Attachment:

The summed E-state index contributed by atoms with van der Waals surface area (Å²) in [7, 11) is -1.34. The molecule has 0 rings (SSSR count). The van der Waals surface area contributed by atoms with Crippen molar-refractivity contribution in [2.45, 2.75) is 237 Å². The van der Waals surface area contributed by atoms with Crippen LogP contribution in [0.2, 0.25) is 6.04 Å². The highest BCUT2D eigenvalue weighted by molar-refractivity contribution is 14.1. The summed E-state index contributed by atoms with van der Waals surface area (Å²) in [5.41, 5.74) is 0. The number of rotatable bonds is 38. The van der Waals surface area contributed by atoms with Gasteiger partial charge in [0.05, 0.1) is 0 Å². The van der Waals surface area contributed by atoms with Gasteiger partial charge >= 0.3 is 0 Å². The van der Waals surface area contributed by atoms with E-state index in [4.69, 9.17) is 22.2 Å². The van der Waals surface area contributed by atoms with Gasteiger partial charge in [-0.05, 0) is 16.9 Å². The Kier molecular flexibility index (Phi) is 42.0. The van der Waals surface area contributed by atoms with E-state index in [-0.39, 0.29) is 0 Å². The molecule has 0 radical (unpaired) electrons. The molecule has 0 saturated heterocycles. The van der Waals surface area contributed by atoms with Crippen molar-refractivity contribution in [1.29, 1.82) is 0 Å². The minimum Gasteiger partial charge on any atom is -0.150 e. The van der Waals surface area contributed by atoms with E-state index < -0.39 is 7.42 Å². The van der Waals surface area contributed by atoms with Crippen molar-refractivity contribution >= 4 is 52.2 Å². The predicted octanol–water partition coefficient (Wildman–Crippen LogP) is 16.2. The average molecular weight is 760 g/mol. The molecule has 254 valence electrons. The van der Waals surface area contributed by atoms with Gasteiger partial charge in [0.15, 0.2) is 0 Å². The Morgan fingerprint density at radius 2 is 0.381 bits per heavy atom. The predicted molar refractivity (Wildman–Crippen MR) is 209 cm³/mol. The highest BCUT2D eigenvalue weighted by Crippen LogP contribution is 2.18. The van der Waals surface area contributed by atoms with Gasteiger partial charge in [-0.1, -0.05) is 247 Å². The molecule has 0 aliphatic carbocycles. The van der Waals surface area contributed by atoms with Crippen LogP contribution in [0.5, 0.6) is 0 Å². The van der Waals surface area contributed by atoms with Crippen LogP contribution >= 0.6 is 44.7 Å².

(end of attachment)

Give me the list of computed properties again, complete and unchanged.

The summed E-state index contributed by atoms with van der Waals surface area (Å²) in [7, 11) is -1.34. The molecule has 0 rings (SSSR count). The van der Waals surface area contributed by atoms with Crippen molar-refractivity contribution in [2.45, 2.75) is 237 Å². The van der Waals surface area contributed by atoms with Crippen LogP contribution in [0.2, 0.25) is 6.04 Å². The highest BCUT2D eigenvalue weighted by molar-refractivity contribution is 14.1. The summed E-state index contributed by atoms with van der Waals surface area (Å²) in [5.41, 5.74) is 0. The number of rotatable bonds is 38. The van der Waals surface area contributed by atoms with Gasteiger partial charge in [0.05, 0.1) is 0 Å². The van der Waals surface area contributed by atoms with Gasteiger partial charge >= 0.3 is 0 Å². The van der Waals surface area contributed by atoms with E-state index in [4.69, 9.17) is 22.2 Å². The van der Waals surface area contributed by atoms with Gasteiger partial charge in [-0.05, 0) is 16.9 Å². The Kier molecular flexibility index (Phi) is 42.0. The van der Waals surface area contributed by atoms with E-state index in [-0.39, 0.29) is 0 Å². The molecule has 0 radical (unpaired) electrons. The molecule has 0 saturated heterocycles. The van der Waals surface area contributed by atoms with Crippen molar-refractivity contribution in [1.29, 1.82) is 0 Å². The minimum Gasteiger partial charge on any atom is -0.150 e. The van der Waals surface area contributed by atoms with E-state index < -0.39 is 7.42 Å². The van der Waals surface area contributed by atoms with Crippen molar-refractivity contribution >= 4 is 52.2 Å². The predicted octanol–water partition coefficient (Wildman–Crippen LogP) is 16.2. The average molecular weight is 760 g/mol. The molecule has 254 valence electrons. The van der Waals surface area contributed by atoms with Gasteiger partial charge in [0.15, 0.2) is 0 Å². The Morgan fingerprint density at radius 2 is 0.381 bits per heavy atom. The predicted molar refractivity (Wildman–Crippen MR) is 209 cm³/mol. The highest BCUT2D eigenvalue weighted by Crippen LogP contribution is 2.18. The van der Waals surface area contributed by atoms with Gasteiger partial charge in [-0.1, -0.05) is 247 Å². The molecule has 0 aliphatic carbocycles. The van der Waals surface area contributed by atoms with Crippen LogP contribution in [0.5, 0.6) is 0 Å². The van der Waals surface area contributed by atoms with Crippen LogP contribution >= 0.6 is 44.7 Å².